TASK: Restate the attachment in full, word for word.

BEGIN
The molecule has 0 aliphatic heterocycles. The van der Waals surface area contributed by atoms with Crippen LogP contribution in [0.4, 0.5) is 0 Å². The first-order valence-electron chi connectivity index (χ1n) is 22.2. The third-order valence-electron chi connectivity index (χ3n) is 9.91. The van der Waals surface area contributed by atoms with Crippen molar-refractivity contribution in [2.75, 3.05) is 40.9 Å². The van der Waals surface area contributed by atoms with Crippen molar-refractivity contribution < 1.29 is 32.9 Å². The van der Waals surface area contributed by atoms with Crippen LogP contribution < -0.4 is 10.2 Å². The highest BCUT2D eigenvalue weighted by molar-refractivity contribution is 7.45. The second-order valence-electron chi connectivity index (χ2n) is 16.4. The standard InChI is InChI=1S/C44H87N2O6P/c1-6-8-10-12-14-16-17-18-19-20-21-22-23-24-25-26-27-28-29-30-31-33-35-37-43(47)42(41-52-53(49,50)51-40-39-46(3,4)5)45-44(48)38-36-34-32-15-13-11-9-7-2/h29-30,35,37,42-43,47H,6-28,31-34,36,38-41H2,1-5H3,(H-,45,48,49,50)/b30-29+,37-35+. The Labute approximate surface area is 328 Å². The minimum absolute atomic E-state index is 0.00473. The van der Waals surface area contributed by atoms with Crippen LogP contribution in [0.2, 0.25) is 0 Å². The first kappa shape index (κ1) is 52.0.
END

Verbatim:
The molecule has 0 aliphatic heterocycles. The van der Waals surface area contributed by atoms with Crippen LogP contribution in [0.4, 0.5) is 0 Å². The first-order valence-electron chi connectivity index (χ1n) is 22.2. The third-order valence-electron chi connectivity index (χ3n) is 9.91. The van der Waals surface area contributed by atoms with Crippen molar-refractivity contribution in [2.75, 3.05) is 40.9 Å². The van der Waals surface area contributed by atoms with Crippen molar-refractivity contribution < 1.29 is 32.9 Å². The van der Waals surface area contributed by atoms with Crippen LogP contribution < -0.4 is 10.2 Å². The highest BCUT2D eigenvalue weighted by molar-refractivity contribution is 7.45. The second-order valence-electron chi connectivity index (χ2n) is 16.4. The standard InChI is InChI=1S/C44H87N2O6P/c1-6-8-10-12-14-16-17-18-19-20-21-22-23-24-25-26-27-28-29-30-31-33-35-37-43(47)42(41-52-53(49,50)51-40-39-46(3,4)5)45-44(48)38-36-34-32-15-13-11-9-7-2/h29-30,35,37,42-43,47H,6-28,31-34,36,38-41H2,1-5H3,(H-,45,48,49,50)/b30-29+,37-35+. The Labute approximate surface area is 328 Å². The minimum absolute atomic E-state index is 0.00473. The van der Waals surface area contributed by atoms with Crippen LogP contribution in [0.2, 0.25) is 0 Å². The first kappa shape index (κ1) is 52.0.